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For the Love of Meat
by Robert Lynn

Life is full of little ironies. On the same day I am to meet my girlfriend Rebecca's all-vegetarian family, my doctor tells me I have to give up meat if I wish to continue living.

So, that evening, I sat with a plate of vegetables staring at me, daring me to eat them, as Rebecca's parents, brother, two sisters, three grandparents, aunt, uncle, and dog looked on.

I squinted at the brain-looking plant, better known as cauliflower. I have a special dislike for cauliflower for two reasons: It tastes like grass, and it's not meat. Were I a grazing animal, I might appreciate its flavor. Being what I am, I would much rather eat the grazing animal than what it grazes on. Although the Ferguson's might not have heard of it, it's called a food chain, and I don't want to eliminate the mooing middle man.

I put a forkful of something green in my mouth. My digestive system immediately screamed for a full-scale mutiny. I lurched forward, spitting the "food" back onto the plate, and coughing wildly. Twenty-three eyes instantly turned to me. (Grandpa Ferguson lost an eye in the Big War.)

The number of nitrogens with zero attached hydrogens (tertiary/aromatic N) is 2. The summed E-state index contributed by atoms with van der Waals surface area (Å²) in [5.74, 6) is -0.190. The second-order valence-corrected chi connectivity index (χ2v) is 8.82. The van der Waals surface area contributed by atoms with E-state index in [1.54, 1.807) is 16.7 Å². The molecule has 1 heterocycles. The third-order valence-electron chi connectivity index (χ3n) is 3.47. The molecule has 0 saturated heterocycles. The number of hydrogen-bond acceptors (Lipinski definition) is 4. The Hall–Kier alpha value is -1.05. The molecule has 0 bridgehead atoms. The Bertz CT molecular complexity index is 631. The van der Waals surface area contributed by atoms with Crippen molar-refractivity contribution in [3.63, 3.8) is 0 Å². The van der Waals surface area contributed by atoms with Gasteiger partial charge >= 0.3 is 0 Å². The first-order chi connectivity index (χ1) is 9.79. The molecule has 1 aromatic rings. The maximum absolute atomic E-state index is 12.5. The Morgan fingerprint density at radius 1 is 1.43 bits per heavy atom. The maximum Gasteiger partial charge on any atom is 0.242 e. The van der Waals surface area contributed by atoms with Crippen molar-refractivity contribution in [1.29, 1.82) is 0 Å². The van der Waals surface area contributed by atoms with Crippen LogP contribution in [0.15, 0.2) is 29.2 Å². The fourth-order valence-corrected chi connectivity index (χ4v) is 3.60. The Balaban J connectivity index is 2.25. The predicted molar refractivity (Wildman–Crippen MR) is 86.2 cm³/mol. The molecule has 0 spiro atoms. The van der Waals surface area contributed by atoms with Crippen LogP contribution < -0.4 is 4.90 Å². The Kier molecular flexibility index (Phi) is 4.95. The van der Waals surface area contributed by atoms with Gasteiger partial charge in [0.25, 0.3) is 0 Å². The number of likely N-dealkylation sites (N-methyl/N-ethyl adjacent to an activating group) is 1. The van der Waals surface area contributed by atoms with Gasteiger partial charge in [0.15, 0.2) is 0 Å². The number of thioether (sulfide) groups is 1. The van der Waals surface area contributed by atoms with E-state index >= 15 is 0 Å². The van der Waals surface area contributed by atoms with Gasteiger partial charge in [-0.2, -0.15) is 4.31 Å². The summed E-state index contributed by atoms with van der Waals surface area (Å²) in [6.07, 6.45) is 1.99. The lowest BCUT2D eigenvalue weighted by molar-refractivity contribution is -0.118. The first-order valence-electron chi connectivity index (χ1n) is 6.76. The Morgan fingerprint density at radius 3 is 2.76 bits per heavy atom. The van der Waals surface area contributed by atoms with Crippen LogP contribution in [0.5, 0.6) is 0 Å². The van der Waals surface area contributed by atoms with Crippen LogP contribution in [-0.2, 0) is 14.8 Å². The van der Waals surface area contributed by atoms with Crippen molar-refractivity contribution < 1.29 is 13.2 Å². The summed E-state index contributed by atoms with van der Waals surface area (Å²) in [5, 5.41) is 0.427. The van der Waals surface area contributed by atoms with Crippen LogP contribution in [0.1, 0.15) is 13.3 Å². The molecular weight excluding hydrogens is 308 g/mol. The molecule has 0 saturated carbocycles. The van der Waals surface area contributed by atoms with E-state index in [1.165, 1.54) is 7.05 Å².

"Are you all right?" Rebecca said, slapping my back.

"Did something go down the wrong pipe?" Grandma McFadden asked.

As far as I was concerned, there was no right pipe for this dreck to go down, except the one connected to the garbage disposal.

"I'm fine," I lied. I started to sweat. If I didn't eat this stuff, the Ferguson's would be insulted, Rebecca would be humiliated, and our relationship would fall apart, like a tender piece of prime rib.

"Oh. I almost forgot the meat loaf," said Mrs. Ferguson, springing to her feet.

Omnia vincit meatus, I thought. Meat conquers all. Apparently, my meat loaf rapture had me thinking in Latin. I asked for two big, juicy slices. As Rebecca passed me the plate, her words hit me like a punch in the throat.

"You're gonna love my mom's vegetarian meat loaf."

The sweating returned. Tremors followed. My vision narrowed to pinpoints. Then, what has become known as "Meat Madness," set in.

"This is not food! Carrots, broccoli, turnips. What am I, a mule? I don't mean to sound pedantic, but you can't have meatloaf without meat. It doesn't work that way. Vegetarian meatloaf is an oxymoron. In fact, you're all oxymorons for eating this crap and pretending it tastes like food!"

I took a piece of the vegetable loaf and, walking to the nearby bathroom, flung it into the toilet, thus ending my manic episode, and, as I soon realized, my relationship with Rebecca.

I eventually apologized to Rebecca and her parents, though it was too late to salvage our relationship. It's too bad. Painful as it was, I eventually cut meat out of my diet.

Though the cholesterol is gone, what remains is great sorrow, knowing that in my heart, I will always be a carnivore.